If you tuned into the Clubhouse app Monday night, you could have heard a lively discussion on how the coronavirus is affecting the prison population. Speakers included MC Hammer, political commentator Van Jones, writer and activist Shaka Senghor and venture capitalists Marc Andreessen and Ben Horowitz.
Despite the big names, only about 1,500 people, mostly with ties to prominent tech investors, had access to the chat.
Clubhouse is the buzzy new social app of 2020, freshly valued at $100 million after a reported $12 million in funding from Andreessen Horowitz. There’s no website yet, and the founders, Paul Davison and Rohan Seth, have stayed out of the press. Their LinkedIn profiles say they started Alpha Exploration Co., the parent company of Clubhouse, earlier this year. Those in the exclusive beta group describe the Clubhouse experience as a mashup of listening to a podcast while scrolling through your Twitter feed and attending a conference remotely.
Upon launching the app, they see a few virtual rooms with the names of the people in them. Sometimes there are two participants, occasionally there are 100. When they enter a room, the audio switches on and they can hear people speaking — it’s like walking into a conference room where a panel or Q&A is happening. The room’s creator can decide who gets to speak.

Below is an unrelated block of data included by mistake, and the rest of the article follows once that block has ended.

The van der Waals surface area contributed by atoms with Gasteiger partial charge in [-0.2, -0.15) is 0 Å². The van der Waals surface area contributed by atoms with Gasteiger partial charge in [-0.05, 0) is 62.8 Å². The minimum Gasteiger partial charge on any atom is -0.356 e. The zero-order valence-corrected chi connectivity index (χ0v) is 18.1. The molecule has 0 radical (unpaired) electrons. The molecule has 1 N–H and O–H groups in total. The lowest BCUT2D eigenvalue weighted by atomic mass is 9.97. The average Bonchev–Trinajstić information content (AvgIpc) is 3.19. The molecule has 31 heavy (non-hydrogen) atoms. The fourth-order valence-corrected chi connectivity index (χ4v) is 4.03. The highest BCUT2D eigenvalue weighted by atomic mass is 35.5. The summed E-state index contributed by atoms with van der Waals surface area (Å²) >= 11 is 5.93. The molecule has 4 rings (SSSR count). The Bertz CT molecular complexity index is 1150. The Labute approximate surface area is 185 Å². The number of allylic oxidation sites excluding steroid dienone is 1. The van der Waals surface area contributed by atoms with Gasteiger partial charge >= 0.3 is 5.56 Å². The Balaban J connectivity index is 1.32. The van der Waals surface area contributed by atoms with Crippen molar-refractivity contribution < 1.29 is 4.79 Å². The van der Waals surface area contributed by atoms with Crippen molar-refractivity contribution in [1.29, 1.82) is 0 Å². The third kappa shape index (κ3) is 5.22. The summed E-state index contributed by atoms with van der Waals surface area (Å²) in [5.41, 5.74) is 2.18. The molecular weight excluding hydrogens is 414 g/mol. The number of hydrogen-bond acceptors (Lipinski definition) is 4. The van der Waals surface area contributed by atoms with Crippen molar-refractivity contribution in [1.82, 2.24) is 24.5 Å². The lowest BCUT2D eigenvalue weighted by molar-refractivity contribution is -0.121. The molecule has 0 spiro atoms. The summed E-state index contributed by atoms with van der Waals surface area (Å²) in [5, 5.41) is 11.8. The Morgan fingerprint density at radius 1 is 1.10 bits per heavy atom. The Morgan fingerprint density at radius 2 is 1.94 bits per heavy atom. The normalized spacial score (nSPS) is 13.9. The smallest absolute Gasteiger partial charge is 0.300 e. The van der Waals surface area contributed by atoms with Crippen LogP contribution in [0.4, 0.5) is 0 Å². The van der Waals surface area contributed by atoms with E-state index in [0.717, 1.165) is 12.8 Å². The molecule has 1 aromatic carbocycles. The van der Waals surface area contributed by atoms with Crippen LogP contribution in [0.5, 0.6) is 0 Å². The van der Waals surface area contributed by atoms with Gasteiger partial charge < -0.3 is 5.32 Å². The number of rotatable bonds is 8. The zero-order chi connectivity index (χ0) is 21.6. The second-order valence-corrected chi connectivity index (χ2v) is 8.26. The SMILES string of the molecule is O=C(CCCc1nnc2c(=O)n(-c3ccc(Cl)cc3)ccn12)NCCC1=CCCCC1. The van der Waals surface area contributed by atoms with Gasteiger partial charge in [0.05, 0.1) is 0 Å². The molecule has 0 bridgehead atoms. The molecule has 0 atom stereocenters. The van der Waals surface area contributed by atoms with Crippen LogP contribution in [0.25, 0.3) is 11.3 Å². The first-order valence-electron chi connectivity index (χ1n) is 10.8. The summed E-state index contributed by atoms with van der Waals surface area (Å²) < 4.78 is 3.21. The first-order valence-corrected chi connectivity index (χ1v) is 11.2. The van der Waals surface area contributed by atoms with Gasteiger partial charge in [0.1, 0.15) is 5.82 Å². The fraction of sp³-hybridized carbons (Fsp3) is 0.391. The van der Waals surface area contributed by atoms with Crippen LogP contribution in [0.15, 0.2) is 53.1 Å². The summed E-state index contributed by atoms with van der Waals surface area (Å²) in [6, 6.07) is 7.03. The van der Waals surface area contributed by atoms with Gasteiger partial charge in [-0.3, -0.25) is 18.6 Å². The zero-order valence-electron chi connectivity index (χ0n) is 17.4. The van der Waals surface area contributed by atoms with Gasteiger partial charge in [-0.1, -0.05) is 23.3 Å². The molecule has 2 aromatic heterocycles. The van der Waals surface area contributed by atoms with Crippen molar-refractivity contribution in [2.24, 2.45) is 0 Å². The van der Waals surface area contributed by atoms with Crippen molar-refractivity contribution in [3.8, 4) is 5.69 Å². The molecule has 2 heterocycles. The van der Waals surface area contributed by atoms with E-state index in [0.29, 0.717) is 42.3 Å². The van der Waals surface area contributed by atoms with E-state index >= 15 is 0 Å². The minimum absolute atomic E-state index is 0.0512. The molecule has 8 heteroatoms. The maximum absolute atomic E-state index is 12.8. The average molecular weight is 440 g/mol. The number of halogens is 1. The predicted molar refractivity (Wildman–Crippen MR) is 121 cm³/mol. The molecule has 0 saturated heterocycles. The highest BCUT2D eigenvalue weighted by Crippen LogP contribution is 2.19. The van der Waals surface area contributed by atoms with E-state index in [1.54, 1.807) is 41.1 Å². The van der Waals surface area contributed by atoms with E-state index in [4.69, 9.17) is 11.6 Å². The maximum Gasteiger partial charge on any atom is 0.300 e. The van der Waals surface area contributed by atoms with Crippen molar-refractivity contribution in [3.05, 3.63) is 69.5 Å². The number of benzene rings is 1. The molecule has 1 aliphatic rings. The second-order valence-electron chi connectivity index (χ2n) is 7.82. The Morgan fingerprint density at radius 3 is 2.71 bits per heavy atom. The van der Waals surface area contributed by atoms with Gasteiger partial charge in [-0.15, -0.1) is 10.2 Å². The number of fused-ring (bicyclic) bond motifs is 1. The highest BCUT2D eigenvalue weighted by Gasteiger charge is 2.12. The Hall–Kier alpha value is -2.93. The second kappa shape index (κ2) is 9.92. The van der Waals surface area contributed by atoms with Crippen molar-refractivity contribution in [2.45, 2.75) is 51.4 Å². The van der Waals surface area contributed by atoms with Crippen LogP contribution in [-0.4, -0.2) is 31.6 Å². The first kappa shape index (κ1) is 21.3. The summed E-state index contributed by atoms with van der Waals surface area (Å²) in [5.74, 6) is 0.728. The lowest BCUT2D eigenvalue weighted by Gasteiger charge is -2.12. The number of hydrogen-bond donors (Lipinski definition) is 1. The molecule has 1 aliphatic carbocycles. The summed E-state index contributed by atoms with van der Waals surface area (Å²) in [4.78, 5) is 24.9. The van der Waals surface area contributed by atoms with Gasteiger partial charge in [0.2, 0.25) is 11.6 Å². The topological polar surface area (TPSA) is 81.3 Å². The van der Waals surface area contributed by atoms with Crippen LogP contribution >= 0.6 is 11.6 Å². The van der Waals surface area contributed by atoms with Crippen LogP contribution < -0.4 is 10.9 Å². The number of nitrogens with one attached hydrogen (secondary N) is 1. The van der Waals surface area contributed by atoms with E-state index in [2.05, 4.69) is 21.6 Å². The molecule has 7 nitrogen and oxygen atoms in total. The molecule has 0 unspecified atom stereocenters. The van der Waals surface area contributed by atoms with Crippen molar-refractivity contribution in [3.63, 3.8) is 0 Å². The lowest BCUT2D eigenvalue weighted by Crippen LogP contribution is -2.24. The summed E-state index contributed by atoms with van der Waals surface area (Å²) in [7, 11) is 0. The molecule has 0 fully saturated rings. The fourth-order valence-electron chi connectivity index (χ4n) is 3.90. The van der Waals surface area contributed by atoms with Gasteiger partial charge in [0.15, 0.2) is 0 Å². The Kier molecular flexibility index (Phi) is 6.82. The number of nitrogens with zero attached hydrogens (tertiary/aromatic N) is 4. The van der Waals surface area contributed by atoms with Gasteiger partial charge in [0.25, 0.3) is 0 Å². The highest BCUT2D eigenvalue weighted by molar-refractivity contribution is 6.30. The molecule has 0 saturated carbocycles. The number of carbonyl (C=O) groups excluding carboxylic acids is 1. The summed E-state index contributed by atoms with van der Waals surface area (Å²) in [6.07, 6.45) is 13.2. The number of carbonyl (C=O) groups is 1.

Bilal Zuberi, a partner at venture firm Lux Capital, said Clubhouse is the only social audio app that’s captured his interest.
“Almost all social media requires us to look at a screen,” said Zuberi, whose firm has offices in New York and Menlo Park, California. “This is the first one where I’m not looking at a screen. I’m involved in social media but I’m sitting by the pool with my kids and as long as I’m muted and not speaking, it’s great.”
Clubhouse is keeping a tight lid on invites, with only a dozen or so new people joining a day. The average number of daily users is currently about 270, or roughly 18% of the total number of signups, according to a person close to the company. Davison will commonly hop into a room for a few minutes to ask the participants for feedback on a particular feature.